There were safety precautions one could take to avoid the misfortune of fairies. Many learned to leave them bowls of milk and sugar to keep them satisfied. Others would leave out small gifts and offerings in hopes of appeasing the fairies and avoiding their ire. You could also adorn your home with iron objects, as the belief that fairies were repelled by iron was commonly accepted.

Above all these things, the most important way to avoid a tangle with the fairies was to stay out of the moors, and far away from the fairy rings. Fairy rings were circles made of natural items and thought to function as a doorway to the fairy realm. A naturally occurring circle of mushrooms, trees, or even rocks was thought to be a dangerous place. Many avoided them altogether, but some brave souls went to the fairy rings on purpose in hopes of summoning the creatures to ask for a favor, or more morbidly, speak to the dead.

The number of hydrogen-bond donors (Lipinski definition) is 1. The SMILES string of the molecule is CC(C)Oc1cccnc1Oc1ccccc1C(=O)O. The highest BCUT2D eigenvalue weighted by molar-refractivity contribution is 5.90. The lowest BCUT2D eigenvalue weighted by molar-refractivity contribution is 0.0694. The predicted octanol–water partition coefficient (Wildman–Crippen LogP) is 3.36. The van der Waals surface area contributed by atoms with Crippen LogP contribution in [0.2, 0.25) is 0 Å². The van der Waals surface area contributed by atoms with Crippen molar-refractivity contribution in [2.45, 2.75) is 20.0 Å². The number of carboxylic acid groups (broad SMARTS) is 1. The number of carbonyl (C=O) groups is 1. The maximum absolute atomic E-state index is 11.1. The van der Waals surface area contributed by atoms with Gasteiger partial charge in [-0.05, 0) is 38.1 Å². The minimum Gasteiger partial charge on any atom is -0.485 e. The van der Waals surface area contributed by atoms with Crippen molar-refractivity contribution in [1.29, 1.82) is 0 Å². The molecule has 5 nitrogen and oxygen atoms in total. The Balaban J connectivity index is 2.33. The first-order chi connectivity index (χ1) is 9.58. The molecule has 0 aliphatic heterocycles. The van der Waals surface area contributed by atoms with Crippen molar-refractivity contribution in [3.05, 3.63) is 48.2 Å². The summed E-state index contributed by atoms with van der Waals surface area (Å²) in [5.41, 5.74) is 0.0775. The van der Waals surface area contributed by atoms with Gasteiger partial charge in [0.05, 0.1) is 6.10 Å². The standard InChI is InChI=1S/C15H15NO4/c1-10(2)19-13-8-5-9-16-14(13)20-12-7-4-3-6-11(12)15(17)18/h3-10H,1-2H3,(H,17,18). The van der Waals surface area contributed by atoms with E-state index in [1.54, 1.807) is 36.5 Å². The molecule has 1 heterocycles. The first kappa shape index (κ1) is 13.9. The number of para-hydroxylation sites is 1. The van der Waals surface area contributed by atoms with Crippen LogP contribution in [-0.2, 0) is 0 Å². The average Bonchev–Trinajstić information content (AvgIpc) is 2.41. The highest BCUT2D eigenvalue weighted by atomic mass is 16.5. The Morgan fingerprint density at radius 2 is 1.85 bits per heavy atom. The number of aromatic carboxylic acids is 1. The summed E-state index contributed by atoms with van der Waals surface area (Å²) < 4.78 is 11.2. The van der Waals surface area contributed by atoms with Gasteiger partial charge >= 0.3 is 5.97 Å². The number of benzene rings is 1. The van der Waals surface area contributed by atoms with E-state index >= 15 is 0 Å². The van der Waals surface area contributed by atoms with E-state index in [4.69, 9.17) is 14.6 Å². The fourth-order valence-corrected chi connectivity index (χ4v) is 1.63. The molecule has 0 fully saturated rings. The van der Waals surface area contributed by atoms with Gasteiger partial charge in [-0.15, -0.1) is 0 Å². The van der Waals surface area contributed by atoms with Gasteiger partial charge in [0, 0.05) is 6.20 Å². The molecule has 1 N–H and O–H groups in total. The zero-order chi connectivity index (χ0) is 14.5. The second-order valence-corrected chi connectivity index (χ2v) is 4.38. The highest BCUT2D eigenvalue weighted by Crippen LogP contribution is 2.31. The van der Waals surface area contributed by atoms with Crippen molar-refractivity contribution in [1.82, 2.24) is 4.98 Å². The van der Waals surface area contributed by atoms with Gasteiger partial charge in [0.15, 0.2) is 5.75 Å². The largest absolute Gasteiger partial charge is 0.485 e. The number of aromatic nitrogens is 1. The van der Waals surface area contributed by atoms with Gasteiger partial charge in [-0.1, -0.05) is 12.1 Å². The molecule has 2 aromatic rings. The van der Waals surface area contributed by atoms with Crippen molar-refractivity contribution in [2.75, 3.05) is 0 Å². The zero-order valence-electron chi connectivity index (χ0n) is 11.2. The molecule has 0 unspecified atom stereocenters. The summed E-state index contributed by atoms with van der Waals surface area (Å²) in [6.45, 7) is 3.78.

Some of the supposed fairy rings had much more explainable and logical origins. Many were later proven to be the remnants of long-forgotten man-made structures that had eroded over time to resemble circular imprints of stone and other leftover material. Ballyvadlea had many of these old circles, which slowly, little by little, townsfolk had begun to disregard.

When Michael eventually left Clonmel to join his wife in Ballyvadlea, he was horrified to learn of Bridget’s professional advancement. The realization that her new business also took her on frequent trips through the dreaded moors shook Michael to his core and planted a seed of paranoia that had not existed in their marriage before.